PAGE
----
The worst case, I think, is that at Wandsworth Gaol, and this I particularly charge against the present Home Secretary. There has been a new governor appointed, apparently, in Wandsworth Gaol, and his arrival was heralded by a 563 promise of the very strictest discipline. I wish to read to the House a letter I have received from one of the people who suffered under this new Governor. I want the House really to understand the sort of things which go on and about which we hear nothing at all. I do not vouch for the exact accuracy of everything in this letter, but the man is an educated man whose word I should naturally trust. It deals with friends of mine in this prison. This is the extract from the letter:On the afternoon of Thursday last a new Governor arrived, and on approaching C wing of the prison where about fifty conscientious objectors and twelve other prisoners were lined up waiting to be taken to the 'shops,' he became very excited, and waving his stick, shouted, 'I will not have these stinking C.O.'s mixed up with respectable men.'This is an officer and a gentleman.Some naturally resented this and Comrade Harris—He is the son of a Quaker Minister who visits the prisoners in Wormwood Scrubs Gaol. I know him well—who has acted as an orderly to an instructor for nearly two years, and who has a clean prison record said, inadvisably perhaps, but not without provocation, 'Thank you, sir.' The Governor immediately ordered him to be taken to the strong room and put in irons. The Governor then, for no conceivable reason and without any provocation, said, 'I have full power from the Secretary of State. To hell with the C.O.'s, to hell with them.' Everybody was then threatened with 'bread and water,' but why, I do not know, for nothing had happened to warrant these threats and epithets. The men were then ordered to lead on for the shops, which they did, and some being annoyed at what had passed commenced cheering and singing. On their arrival at the door of the association shed they were ordered by the Governor to turn back, and they had no sooner obeyed the order than the Governor commenced to use very abusive language. For instance, pointing to me, he said, 'Look at that bloody swine.' Since his arrival the new Governor has never spoken of the conscientious objectors in our hearing without being abusive. These association men were then ordered back to their cells, about half a dozen being indiscriminately picked out for punishment, among them some who, like Comrades Reed and Pratt, did not take part in the cheering or singing and who disagreed with breaking the prison rules. On Friday morning, about fourteen men were charged with various 'crimes' such as talking and singing, and all were punished.There is more which I will not read, but comrade Ford had his arm twisted and was caused much pain. Comrade Thompson, charged with banging his door, was told by the Governor that if he did it again the Governor would "bang his bloody brains out." I cannot read the rest 564 of the letter; it is all to the same effect. If that if the sort of man, an officer and a gentleman, who is selected by the Home Secretary to take charge of conscientious objectors, I think we should prefer the Home Secretary who preceded him, and we may also ask that there should be some sort of inquiry into this man's conduct. These men have, of course, gone on hunger strike. There were others on hunger strike a month ago who were released on 6th February and have now been taken back. I suppose they will go on hunger strike again, and if they get under a prison doctor and governor of this kind, what can the result of such a life be? Many of the conscientious objectors have died already, and many more have gone insane, and are we in England in the twentieth century to tolerate a Home Secretary and a governor who torture men in prison and drive them insane? This is not a joking matter. It is a question whether we in this House are to stand up for men who are innocent of any offence whatever and who are put to the torture in this way.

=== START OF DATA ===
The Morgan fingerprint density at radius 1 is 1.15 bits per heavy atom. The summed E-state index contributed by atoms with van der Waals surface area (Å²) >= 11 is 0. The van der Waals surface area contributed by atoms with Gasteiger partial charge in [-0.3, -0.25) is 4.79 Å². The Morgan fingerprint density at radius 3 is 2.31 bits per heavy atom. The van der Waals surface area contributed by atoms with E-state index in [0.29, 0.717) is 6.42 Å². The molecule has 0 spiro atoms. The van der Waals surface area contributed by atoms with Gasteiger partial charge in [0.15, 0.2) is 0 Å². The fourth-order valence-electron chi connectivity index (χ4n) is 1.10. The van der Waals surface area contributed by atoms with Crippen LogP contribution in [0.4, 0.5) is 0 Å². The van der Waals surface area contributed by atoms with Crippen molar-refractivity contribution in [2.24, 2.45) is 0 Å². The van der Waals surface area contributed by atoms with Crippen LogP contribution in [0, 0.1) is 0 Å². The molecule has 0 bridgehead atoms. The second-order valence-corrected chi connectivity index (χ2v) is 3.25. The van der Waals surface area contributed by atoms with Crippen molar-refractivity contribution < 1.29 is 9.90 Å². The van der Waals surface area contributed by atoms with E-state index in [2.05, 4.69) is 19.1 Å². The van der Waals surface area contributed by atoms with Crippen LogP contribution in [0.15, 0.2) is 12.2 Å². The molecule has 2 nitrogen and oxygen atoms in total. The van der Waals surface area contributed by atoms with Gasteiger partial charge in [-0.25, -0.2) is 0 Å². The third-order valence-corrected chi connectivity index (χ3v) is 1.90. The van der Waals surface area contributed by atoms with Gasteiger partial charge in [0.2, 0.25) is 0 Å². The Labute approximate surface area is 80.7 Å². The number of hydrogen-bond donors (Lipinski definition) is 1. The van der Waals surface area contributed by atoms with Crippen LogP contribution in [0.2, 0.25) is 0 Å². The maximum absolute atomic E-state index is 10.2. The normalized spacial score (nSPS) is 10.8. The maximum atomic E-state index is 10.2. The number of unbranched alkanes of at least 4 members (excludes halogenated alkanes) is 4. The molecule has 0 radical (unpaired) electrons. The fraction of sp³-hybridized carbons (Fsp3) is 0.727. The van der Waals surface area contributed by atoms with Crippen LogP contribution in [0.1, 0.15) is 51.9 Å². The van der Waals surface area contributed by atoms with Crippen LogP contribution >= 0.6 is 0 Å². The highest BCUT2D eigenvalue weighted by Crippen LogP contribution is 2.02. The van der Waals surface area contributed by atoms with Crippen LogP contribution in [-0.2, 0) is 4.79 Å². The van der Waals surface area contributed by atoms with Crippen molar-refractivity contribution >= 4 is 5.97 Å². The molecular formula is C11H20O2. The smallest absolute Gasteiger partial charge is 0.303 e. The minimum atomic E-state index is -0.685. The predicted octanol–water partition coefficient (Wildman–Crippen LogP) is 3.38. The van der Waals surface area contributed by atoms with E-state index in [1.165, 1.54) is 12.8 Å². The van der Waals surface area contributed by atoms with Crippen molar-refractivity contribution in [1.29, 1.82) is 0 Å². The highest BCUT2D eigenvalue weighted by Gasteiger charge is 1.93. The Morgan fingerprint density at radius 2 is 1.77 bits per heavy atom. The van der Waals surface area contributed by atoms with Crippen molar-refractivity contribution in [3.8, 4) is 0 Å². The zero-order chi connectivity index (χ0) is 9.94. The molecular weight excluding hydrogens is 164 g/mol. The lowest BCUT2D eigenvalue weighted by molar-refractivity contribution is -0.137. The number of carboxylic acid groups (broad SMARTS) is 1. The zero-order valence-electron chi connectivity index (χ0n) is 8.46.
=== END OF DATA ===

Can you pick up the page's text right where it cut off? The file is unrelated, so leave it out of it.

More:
§ Sir D. MACLEAN